Mental Illness Recovery Series: Story # 89

Patience is currently in, Nebraska, but has moved around a lot. She has many hobbies, she said, “I really enjoy writing, in fact I’ve even self-published a couple of books, and I love to spend time with my loved ones. I also enjoy driving, shopping, going on road trips, cooking, baking, and even cleaning. I love rock music, but I’ll listen to nearly everything. I love hundreds of movies, from Disney to horror, but my all-time favorite has to be The Perks of Being a Wallflower, and I love reading books.” Patience would like a successful career and to travel the world, have a family of her own and learn to follow her dreams. She said, “I see myself either living on my own or still with my family as I attend college, do recreational dance and act in community plays while I work a part-time job to achieve the objective career I want, which is to be a criminal profiler.”

Patience was diagnosed and still has depression, anxiety, and post-traumatic stress disorder (PTSD). She believes her mental illnesses was caused by different situations. She said, “My depression is clinical as well as generic, which came from my mom’s side of the family. It started to grow when I had to move from Texas at age 11 to California and at the time school had already started and I struggled making friends. I was also bullied a lot and my grades were slipping. I would actually cut myself a lot because it was a way to escape the emotional pain and I felt like I needed to punish myself. As for the anxiety, that came with my paranoia. I constantly worried about everything and when things started getting worse in my life I would have severe panic attacks and had difficulties for a long time talking to people, even waiters at restaurants. My PTSD was caused by my ex-boyfriend. He mentally and emotionally abused me as well as sexually abused and raped me.”

She receives therapy once every two weeks and is on two different medications. Patience has to deal with difficult symptoms, such as feeling hopelessness and self-anger. She projected her angers towards her family and friends. She said, “I felt worthless and weak and pathetic and there are still some days where I feel like people would be better off without me.” Her life also became affected because had poor grades, and she would hide from everyone. She would cry every day and have negative thoughts. Patience has attempted suicide a lot, and would hurt herself by, cutting, scratching or punching her legs. Due to this her relationship with family and friends became affected.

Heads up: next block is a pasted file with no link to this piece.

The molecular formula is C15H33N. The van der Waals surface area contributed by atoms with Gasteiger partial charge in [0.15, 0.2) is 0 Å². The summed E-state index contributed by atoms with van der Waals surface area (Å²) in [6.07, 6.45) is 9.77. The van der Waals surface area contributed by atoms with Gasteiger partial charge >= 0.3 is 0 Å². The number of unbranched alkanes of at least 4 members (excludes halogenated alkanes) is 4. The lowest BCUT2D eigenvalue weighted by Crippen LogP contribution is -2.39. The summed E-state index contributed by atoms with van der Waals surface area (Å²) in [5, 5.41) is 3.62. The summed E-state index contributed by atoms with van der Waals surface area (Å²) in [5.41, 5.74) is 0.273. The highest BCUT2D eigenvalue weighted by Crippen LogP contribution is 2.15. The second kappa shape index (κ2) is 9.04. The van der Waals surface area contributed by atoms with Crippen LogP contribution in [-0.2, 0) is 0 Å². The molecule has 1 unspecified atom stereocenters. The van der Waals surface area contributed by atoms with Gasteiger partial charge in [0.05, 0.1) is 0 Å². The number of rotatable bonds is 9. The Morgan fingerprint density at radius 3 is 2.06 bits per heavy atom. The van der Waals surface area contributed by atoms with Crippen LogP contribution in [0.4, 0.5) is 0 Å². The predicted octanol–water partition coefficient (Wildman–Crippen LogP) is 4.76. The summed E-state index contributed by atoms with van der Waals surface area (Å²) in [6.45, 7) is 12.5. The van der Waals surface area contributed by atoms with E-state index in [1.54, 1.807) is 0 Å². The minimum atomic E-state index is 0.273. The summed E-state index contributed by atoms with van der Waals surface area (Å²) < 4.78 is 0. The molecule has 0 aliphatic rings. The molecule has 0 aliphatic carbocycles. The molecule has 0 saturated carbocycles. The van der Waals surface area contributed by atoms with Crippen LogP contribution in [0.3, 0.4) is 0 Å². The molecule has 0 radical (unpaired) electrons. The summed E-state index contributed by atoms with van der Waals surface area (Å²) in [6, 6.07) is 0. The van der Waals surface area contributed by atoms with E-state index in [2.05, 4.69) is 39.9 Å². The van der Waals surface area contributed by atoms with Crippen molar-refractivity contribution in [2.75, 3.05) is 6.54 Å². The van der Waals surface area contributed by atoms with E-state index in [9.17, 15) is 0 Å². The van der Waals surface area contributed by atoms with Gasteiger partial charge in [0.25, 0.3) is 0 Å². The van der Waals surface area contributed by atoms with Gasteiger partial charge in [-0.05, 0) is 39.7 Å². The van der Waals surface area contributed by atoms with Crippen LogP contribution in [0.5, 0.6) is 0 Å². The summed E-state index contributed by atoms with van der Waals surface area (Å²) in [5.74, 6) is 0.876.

Because of this she felt all kinds of emotions. She said, “I did feel trapped, angry, depressed, and desperate, but I also felt isolated, broken, weak, tired, and resentful sometimes towards my mom and dad for wanting to have me. I also felt like everything was always my fault even though things clearly weren’t my fault.”

The turning point for Patience was to move with her mom, and started seeing a therapist and psychiatrist. She moved because her father did not believe her and didn’t think she needed help. The strategies she used to move forward in life was to talk to her loved ones, take medication. She would also go out and try new things or stayed indoors and did things she loved. Patience said, “I also downloaded some apps like 7 Cups and Calm to help me keep control of myself when I felt like I was losing it.”

This is the lesson she learned from this ordeal:

“I learned that there are going to be times where it gets really hard and it gets really tough and ugly, but there are also times that life is beautiful and precious and that we need to enjoy it while it lasts.”

Her experience changed her outlook in life. She grew up a lot faster, and even though there are days she hates everything, she understands and see the beauty in things. Patience is in constant communication with people she loves in order to get support and keeps herself busy with school or work.

This is her advice:

“Talking to people, even if it’s difficult, is definitely a good start. It doesn’t even have to be people you know. There are so many support groups out there now that can be anonymous when you need them to be. It’s also good to look into yoga or some other form of exercise and to take a step back and breathe when you begin to feel like everything is getting bad again. I would also recommend 7 Cups and Calm for those who can get apps on their smartphones. It costs nothing and it’s incredibly helpful.”

Help me make a difference by sharing your story. If you or anyone you know needs a safe place to vent out and recieve advice feel free to become a member of the Mental Illness Recovery Series Group on Facebook.

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